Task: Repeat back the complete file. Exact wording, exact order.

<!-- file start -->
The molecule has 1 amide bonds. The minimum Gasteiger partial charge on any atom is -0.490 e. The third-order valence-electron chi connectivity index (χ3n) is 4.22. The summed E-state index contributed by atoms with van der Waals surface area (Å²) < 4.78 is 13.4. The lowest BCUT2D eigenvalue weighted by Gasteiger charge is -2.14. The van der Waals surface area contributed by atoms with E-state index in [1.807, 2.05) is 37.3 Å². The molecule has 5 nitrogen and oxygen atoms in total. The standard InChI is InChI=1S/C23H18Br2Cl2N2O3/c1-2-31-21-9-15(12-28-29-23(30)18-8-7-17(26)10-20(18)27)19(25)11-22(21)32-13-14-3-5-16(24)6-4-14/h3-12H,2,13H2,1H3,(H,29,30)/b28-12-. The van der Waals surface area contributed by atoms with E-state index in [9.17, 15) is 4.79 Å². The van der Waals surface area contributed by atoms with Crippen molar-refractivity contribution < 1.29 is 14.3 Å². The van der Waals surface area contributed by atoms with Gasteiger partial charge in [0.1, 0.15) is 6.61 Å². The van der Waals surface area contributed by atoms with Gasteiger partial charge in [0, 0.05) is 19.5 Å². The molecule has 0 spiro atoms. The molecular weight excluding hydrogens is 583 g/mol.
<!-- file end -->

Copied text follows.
The molecule has 1 amide bonds. The minimum Gasteiger partial charge on any atom is -0.490 e. The third-order valence-electron chi connectivity index (χ3n) is 4.22. The summed E-state index contributed by atoms with van der Waals surface area (Å²) < 4.78 is 13.4. The lowest BCUT2D eigenvalue weighted by Gasteiger charge is -2.14. The van der Waals surface area contributed by atoms with E-state index in [1.807, 2.05) is 37.3 Å². The molecule has 5 nitrogen and oxygen atoms in total. The standard InChI is InChI=1S/C23H18Br2Cl2N2O3/c1-2-31-21-9-15(12-28-29-23(30)18-8-7-17(26)10-20(18)27)19(25)11-22(21)32-13-14-3-5-16(24)6-4-14/h3-12H,2,13H2,1H3,(H,29,30)/b28-12-. The van der Waals surface area contributed by atoms with E-state index in [9.17, 15) is 4.79 Å². The van der Waals surface area contributed by atoms with Crippen molar-refractivity contribution < 1.29 is 14.3 Å². The van der Waals surface area contributed by atoms with Gasteiger partial charge in [0.1, 0.15) is 6.61 Å². The van der Waals surface area contributed by atoms with Gasteiger partial charge in [0, 0.05) is 19.5 Å². The molecule has 0 spiro atoms. The molecular weight excluding hydrogens is 583 g/mol.